Just about every piyut in the Machzor was recited, which of course takes time. Additionally, select selichos were recited at every teffilah, including Shacharis, Mussaf and Mincha. The selichos to be recited are chosen in advance; seven selichos are recited during each of these three teffilos. It is astounding that so few Ashkenazic congregations recite selichos as is done in KAJ (and elsewhere) which until about 200 years ago was fairly standard in Europe and still is among non-Ashkenazim. The theme of Yom Kippur is selicha and kapparah and is the day when the 13 Middos were first proclaimed – it is a shame to go through the day only reciting selichos during Maariv and Neilah. Due to this grueling schedule, from the time Shacharis begins on Yom Tov morning through Maariv on Motzaei Yom Tov, there is no break. I thought I would have a lot of trouble adjusting to a schul with no downtime, and I therefore made sure to take my own breaks during the day. This, and the fact that the Kehilla adheres to the printed schedule, allowed me to focus on the teffilah. 

The Kohanim went to the duchan three times; Shacharis, Mussaf and Neilah. Each time they sang a different tune relating to a different part of teffilah. The songs used by the Kohanim were different than anything I have ever heard and the tunes were obviously complicated. The singing was extensive even though Yom Kippur was on Shabbos. The tunes and effect of the birchas kohanim was particularly majestic and beautiful. 

Unlike other schuls, the Kohanim do not leave schul to wash their hands. Two carts are situated toward the front of the schul, each equipped with a silver pitcher and basin. The Kohanim line up to have their hands washed. 

The Shacharis laining was read with the Yomim Noraim tune which is almost identical to the one that is used in most Ashkenaz schuls. This is in contrast to Maftir which was chanted according to the ancient standard trop as practiced by German Jewry. 

The Torah, which during the year is wrapped in one wimpel, is wrapped with two wimpels on all Yomim Tovim. (A wimpel is a cloth used at a baby’s bris which is later decorated and wrapped around the Torah instead of the modern gartel. It is then donated to the schul. Chazal refer to the wimpel as a mitpachas. The mantel, a later innovation, is placed over the wimple. or is pronounced [vimpel] in IPA /vɪmpəl/). The first wimpel was wrapped facing outward so one looking can see some of the words written on it. The second wimpel does not have any words on it. In KAJ, the wimpels are wrapped from the top down rather than the more common custom of wrapping the wimpel from the bottom of the Torah to the top.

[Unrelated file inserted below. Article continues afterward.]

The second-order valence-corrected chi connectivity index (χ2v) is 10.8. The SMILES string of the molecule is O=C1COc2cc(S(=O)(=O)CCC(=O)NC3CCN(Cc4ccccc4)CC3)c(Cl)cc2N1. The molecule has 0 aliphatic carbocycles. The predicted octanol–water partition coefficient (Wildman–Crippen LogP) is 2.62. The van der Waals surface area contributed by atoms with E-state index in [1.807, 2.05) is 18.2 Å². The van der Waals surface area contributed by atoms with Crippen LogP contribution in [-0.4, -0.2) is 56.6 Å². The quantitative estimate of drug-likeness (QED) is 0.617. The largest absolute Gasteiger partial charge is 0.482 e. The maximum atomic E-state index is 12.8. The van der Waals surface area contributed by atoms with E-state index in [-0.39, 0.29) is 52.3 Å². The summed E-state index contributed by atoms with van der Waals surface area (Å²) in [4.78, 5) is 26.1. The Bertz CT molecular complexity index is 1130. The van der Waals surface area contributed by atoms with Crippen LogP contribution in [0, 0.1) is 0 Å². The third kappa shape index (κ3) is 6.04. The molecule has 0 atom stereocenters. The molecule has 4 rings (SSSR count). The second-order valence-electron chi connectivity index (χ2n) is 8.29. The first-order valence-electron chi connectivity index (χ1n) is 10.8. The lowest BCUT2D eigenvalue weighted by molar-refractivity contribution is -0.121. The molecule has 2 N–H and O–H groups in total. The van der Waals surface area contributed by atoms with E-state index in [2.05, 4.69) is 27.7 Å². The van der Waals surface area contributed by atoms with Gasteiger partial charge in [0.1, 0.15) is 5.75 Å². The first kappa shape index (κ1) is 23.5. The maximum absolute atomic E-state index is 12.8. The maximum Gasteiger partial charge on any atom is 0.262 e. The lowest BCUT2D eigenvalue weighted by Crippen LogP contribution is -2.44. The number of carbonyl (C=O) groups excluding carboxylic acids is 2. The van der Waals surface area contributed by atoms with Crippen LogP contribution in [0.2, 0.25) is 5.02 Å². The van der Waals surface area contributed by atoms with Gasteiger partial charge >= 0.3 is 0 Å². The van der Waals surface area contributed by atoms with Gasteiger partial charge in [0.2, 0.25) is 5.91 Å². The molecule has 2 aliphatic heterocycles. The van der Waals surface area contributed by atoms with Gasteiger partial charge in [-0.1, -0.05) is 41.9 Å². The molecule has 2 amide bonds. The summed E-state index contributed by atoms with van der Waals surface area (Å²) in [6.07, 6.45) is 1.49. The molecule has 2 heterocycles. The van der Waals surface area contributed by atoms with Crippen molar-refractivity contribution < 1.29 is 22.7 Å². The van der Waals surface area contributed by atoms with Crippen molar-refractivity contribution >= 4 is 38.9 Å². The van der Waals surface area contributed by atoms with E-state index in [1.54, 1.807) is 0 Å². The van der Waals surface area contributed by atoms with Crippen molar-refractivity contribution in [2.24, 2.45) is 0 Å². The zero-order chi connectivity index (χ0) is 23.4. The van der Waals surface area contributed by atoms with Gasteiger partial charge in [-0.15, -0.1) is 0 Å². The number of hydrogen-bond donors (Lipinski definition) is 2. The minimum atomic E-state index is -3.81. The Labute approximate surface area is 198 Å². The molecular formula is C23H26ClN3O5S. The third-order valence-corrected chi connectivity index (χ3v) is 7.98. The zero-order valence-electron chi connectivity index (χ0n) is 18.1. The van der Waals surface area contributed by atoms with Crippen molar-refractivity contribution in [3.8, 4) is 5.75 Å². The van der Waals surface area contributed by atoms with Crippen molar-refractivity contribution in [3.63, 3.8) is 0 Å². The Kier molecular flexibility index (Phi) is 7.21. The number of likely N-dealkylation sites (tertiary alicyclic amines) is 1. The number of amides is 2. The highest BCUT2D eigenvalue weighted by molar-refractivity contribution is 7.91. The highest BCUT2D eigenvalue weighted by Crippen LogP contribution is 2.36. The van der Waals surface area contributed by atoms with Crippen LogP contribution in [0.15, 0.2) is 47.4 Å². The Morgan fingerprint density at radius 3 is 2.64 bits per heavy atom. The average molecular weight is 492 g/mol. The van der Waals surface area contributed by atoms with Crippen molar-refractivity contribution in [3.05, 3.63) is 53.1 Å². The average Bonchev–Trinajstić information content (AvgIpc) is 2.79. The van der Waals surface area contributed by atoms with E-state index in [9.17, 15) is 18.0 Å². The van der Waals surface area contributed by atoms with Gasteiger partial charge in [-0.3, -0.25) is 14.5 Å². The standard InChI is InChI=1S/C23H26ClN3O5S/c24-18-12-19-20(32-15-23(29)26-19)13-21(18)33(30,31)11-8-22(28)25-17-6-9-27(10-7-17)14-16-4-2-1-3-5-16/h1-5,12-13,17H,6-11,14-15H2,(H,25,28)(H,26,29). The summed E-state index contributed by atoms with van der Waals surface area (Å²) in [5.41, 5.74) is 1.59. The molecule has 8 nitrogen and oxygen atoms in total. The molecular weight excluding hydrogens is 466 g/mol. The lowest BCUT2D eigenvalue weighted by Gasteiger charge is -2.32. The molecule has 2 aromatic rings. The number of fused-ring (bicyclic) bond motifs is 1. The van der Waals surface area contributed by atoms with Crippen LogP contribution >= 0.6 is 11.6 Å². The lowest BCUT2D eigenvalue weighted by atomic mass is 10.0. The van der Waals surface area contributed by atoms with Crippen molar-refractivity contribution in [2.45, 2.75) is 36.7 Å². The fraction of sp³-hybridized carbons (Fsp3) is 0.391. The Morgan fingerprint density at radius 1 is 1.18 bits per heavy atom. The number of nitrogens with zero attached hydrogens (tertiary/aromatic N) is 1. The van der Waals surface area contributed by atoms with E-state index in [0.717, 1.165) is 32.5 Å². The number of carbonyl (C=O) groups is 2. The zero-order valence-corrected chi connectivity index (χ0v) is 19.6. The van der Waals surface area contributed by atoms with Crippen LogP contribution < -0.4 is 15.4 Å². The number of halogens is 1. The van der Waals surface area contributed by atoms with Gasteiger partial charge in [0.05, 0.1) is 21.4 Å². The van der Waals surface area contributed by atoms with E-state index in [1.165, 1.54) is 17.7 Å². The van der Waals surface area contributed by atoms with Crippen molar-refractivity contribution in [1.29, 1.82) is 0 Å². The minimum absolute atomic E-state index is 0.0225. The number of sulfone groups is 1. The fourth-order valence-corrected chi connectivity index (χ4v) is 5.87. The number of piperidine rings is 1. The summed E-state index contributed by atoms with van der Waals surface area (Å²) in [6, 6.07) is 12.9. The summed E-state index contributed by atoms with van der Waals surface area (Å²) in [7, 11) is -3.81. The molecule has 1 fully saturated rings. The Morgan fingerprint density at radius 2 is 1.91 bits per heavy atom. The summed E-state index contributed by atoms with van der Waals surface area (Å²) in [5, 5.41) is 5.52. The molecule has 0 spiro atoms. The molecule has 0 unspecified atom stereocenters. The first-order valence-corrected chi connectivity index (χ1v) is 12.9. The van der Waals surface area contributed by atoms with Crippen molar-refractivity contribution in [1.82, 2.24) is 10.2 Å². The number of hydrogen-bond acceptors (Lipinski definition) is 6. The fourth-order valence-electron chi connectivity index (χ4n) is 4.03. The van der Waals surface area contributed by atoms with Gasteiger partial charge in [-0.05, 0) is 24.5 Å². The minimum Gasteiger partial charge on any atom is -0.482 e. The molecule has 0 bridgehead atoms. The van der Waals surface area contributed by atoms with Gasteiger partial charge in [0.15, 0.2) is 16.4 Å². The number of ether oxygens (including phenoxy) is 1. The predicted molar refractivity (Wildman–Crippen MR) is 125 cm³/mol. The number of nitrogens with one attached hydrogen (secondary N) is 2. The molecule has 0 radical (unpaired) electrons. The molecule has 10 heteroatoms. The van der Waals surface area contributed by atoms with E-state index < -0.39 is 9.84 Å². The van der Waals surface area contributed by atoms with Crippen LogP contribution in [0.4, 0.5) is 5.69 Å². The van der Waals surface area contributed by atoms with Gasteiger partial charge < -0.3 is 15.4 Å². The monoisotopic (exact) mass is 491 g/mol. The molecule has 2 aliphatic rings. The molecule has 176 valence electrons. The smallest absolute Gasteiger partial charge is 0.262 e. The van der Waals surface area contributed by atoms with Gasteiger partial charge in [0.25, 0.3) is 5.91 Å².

During Mussaf, kor’im was done in a different manner than I was used to. The tzibbur recited the paragraph of V’hakohanim v’ha’am to themselves and everybody bowed upon reaching the appropriate words. The Chazzan then sang the entire paragraph after the congregation had completed their recitation. Before he began, two individuals approached the amud and pushed it away. These individuals then rolled out a white carpet in front of the Chazzan. The Chazzan (E. Lasdun) did not bow like many are used to seeing but rather, to the obvious delight of many, he performed a variation of pishut raglayim, while keeping his hands at his sides. During this time, he continued to sing, which is no doubt a difficult feat. This author does not know why full pishut yadayim v’raglayim is not performed. At the end of each teffilah, the congregation called out, unanimously and in a loud voice, “Yasher Koach!” 

At the end of Nelilah, the shaimos were recited differently than most congregations. The Rav recited HaShem hu haElokim, followed by the congregation. The Rav recited it the first time, followed by the congregation. This responsive recitation continued until the Rav and tzibur each recited the phrase seven times. Shema Yisroel was recited out loud one time by the Rav, followed by the congregation, and baruch shaim was said quietly. This was immediately followed by shofar (one tekiah) and v’hu rachum for Maariv. 

The choir in KAJ does not participate in the actual teffilah – ever, with the exception of Hallel. On Yom Kippur, the choir only sings after Maariv (Yigdal and Adon olam), and when the Torah is taken out and put away at Shacharis and Mincha. The choir adds to the majestic atmosphere of the davening and probably did not extend the service by more than a couple of minutes. 

Even though it was Yom Kippur, people were friendly and welcoming. 

Overall, the entire experience at KAJ had a different feel to it than your standard schul or yeshiva. In yeshiva, for example, the davening clearly centers around the idea of viduy. In KAJ, to this author at least, the davening reflected a certain kingliness, malchus, that is imbued with the ancient messorah of Ashkenaz. This was an experience that I hope to be able to participate in again.

The author would like to thank Rabbi Yisroel Strauss for reviewing and commenting on this article. 

Daniel Adler is the author of an ongoing lecture series on Rav Samson Raphael Hirsch’s, “The Nineteen Letters,” on OU Torah ( The author can be reached at

Monday, November 16, 2015

They were baalei seder.